It's necessary to begin with considering the sort of judicially enforced federalism rejected in Garcia and to consider why the Court rejected it. According to this view of federalism, the Constitution leaves certain substantive affairs exclusively to the states, and what matters is making sure that states can regulate these without federal interference. So long as this domain is protected, the political significance of states is assured and federalism is secure. The federal government can, if it chooses, take charge of all those matters as to which state and federal authority is concurrent-though Congress will find this harder to accomplish when faced with the states' enhanced ability to muster political support. In any event, the key to a viable federalism is said to be the guarantee of judicially-enforced substantive limits on national authority.
We begin with this approach to federalism because, while courts may not resolve every conflict between state and national authorities, they can simplify such problems by delimiting the sphere in which power is allocated through politics. And, indeed, many commentators believe the Supreme Court was wrong to abandon the task of defining a protected sphere of exclusive state jurisdiction.16 After the surrender of 1937 and after Garcia, they say, federalism is "dead," Congress is free to run berserk, and it's only a matter of time until the states lose what little political clout they have left and are rendered superfluities by a relentless federal juggernaut.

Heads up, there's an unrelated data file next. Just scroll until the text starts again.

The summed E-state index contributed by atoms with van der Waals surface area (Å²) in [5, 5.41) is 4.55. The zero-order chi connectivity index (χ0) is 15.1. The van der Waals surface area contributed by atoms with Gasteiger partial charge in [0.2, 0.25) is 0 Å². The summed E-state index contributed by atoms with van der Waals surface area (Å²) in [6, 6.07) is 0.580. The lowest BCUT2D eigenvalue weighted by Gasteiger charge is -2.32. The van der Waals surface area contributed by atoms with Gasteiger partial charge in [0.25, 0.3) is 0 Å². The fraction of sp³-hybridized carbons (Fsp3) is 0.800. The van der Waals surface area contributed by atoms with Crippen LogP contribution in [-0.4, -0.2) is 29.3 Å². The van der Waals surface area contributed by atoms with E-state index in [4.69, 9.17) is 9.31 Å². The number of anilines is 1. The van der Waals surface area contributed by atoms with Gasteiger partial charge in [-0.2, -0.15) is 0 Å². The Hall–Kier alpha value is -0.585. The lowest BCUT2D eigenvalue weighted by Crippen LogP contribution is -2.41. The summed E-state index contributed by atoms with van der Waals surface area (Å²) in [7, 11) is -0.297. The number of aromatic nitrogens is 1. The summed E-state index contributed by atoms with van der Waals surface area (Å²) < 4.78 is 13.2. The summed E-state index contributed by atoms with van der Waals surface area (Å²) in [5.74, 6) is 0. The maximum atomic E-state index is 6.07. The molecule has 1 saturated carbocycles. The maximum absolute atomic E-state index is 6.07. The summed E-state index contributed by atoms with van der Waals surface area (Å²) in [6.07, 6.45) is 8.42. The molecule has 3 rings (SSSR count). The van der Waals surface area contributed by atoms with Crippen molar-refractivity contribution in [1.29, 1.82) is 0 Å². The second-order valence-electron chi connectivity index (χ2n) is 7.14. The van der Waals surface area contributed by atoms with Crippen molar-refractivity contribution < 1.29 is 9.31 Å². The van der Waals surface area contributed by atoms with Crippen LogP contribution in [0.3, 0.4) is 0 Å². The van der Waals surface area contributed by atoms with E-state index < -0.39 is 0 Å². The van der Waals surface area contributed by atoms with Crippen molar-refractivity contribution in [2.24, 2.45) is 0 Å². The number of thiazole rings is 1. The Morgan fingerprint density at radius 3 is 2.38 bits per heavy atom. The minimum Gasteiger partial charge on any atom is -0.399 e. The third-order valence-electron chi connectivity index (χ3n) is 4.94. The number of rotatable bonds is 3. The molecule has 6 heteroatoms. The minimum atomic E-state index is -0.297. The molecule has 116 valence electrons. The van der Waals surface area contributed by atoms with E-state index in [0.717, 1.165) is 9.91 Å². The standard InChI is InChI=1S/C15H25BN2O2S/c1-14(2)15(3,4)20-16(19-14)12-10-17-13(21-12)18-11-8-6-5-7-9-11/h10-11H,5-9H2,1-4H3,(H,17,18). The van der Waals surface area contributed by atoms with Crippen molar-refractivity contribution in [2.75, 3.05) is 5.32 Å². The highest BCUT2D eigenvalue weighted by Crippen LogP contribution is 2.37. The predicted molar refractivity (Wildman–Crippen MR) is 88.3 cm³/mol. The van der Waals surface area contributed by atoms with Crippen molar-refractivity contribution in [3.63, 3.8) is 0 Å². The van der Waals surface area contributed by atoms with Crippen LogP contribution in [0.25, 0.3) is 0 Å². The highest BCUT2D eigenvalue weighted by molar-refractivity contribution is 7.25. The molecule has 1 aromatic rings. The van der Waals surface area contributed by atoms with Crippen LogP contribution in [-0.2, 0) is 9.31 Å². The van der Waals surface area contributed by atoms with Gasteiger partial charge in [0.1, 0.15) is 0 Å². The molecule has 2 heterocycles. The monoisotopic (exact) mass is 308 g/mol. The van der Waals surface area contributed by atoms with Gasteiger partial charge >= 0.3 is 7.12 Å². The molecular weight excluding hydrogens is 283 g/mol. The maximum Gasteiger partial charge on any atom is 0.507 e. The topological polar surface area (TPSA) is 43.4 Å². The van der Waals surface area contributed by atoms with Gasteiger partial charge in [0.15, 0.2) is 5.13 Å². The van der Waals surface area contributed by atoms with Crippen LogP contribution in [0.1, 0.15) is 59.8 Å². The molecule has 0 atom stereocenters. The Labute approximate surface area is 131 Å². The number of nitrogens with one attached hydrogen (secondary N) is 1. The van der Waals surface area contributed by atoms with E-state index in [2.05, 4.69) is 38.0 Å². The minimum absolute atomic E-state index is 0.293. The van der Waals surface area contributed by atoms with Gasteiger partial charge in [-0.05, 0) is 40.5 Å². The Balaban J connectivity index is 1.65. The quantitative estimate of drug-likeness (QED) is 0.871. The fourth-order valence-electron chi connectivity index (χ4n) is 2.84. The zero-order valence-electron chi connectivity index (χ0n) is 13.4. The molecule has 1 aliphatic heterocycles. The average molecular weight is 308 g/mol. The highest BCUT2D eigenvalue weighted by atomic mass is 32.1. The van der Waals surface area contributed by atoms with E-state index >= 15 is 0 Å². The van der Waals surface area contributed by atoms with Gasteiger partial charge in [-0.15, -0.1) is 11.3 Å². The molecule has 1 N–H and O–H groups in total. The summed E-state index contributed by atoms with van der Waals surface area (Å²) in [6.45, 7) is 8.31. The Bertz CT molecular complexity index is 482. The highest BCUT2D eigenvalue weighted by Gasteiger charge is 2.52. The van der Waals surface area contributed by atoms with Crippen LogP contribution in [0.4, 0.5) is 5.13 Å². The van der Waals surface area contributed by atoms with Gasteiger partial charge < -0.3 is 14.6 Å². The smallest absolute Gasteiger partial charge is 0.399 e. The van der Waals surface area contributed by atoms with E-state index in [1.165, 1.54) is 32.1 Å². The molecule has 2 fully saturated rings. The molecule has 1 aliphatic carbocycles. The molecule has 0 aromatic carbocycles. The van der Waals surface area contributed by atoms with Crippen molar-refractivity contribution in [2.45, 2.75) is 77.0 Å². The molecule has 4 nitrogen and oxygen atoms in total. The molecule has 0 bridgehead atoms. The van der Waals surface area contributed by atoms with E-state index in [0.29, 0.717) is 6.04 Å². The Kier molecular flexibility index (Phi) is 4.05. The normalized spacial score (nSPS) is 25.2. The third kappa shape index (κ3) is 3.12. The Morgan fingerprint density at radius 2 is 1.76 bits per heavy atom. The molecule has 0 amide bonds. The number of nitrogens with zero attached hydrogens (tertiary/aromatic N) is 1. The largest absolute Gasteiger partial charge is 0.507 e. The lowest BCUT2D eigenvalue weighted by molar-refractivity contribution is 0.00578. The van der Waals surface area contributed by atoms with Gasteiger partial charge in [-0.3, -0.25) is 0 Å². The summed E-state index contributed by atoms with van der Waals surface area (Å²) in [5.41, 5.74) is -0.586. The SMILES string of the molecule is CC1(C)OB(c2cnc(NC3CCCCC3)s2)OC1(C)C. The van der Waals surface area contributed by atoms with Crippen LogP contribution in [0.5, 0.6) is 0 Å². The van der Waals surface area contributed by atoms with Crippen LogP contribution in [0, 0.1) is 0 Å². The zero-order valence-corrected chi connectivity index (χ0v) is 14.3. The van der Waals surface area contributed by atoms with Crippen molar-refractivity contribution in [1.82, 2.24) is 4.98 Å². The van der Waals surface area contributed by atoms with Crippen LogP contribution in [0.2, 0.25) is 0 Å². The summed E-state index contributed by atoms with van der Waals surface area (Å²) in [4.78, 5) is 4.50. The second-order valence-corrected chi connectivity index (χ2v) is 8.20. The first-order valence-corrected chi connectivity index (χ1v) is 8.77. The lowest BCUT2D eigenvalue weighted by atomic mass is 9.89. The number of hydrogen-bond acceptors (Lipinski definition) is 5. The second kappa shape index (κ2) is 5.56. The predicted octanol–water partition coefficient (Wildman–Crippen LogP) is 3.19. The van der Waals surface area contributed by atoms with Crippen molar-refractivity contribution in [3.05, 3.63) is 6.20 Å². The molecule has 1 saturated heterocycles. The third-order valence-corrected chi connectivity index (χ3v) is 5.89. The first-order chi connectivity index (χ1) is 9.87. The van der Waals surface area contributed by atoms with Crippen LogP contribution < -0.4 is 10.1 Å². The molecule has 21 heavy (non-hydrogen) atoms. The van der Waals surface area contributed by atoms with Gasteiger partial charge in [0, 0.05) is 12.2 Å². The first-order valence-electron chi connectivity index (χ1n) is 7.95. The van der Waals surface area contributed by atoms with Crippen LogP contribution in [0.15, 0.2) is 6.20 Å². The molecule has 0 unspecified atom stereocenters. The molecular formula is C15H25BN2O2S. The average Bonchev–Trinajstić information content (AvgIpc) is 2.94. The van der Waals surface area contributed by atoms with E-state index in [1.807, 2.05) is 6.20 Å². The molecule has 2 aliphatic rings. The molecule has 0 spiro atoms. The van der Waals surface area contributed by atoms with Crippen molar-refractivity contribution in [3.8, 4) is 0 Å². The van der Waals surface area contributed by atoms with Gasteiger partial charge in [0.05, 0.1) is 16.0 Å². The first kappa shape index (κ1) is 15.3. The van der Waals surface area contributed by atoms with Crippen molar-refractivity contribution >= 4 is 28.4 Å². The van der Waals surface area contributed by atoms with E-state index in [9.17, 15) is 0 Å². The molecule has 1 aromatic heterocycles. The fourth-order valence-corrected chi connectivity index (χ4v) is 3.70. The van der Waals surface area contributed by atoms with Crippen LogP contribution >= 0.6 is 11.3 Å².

We can say one thing for sure: The problem with judicially enforced federalism is not, as Justice Blackmun suggests in Garcia, that the Framers didn't want courts enforcing limits on national authority. Making statements about the Framers' intent is, of course, always hazardous. Because the relevant decision makers were the people who ratified the Constitution,17 deciding what the Constitution was intended to mean is as quixotic as interpreting election returns-- too many people chose among too few options for too many reasons (most without telling us those reasons) to draw firm conclusions. And, of course, these particular "returns" are more than two centuries old and so that much more difficult to interpret. Still, there does seem to have been wide consensus on a few issues, among them that the powers of the national government were to be limited and that courts would play a role in policing the limits.
47 Vanderbilt Law Review
Available at: https://scholarship.law.vanderbilt.edu/vlr/vol47/iss5/8